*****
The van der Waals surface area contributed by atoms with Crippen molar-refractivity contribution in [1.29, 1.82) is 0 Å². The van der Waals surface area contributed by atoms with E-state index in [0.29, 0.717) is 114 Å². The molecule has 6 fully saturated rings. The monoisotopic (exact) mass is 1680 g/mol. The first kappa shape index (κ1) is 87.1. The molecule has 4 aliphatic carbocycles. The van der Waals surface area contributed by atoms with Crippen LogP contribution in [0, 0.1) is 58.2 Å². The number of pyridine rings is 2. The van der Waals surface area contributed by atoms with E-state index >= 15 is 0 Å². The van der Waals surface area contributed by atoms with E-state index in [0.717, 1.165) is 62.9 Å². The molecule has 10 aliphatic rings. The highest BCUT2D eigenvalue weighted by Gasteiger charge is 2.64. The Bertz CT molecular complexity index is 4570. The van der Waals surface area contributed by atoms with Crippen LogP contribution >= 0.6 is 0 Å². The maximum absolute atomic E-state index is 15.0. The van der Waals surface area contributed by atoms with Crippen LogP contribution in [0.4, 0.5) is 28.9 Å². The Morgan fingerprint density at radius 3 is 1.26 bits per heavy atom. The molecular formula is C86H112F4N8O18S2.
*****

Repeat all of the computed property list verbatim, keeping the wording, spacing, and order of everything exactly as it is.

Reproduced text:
The van der Waals surface area contributed by atoms with Crippen molar-refractivity contribution in [1.29, 1.82) is 0 Å². The van der Waals surface area contributed by atoms with E-state index in [0.29, 0.717) is 114 Å². The molecule has 6 fully saturated rings. The monoisotopic (exact) mass is 1680 g/mol. The first kappa shape index (κ1) is 87.1. The molecule has 4 aliphatic carbocycles. The van der Waals surface area contributed by atoms with Crippen LogP contribution in [0, 0.1) is 58.2 Å². The number of pyridine rings is 2. The van der Waals surface area contributed by atoms with E-state index >= 15 is 0 Å². The van der Waals surface area contributed by atoms with E-state index in [0.717, 1.165) is 62.9 Å². The molecule has 10 aliphatic rings. The highest BCUT2D eigenvalue weighted by Gasteiger charge is 2.64. The Bertz CT molecular complexity index is 4570. The van der Waals surface area contributed by atoms with Crippen LogP contribution >= 0.6 is 0 Å². The maximum absolute atomic E-state index is 15.0. The van der Waals surface area contributed by atoms with Crippen LogP contribution in [0.4, 0.5) is 28.9 Å². The Morgan fingerprint density at radius 3 is 1.26 bits per heavy atom. The molecular formula is C86H112F4N8O18S2.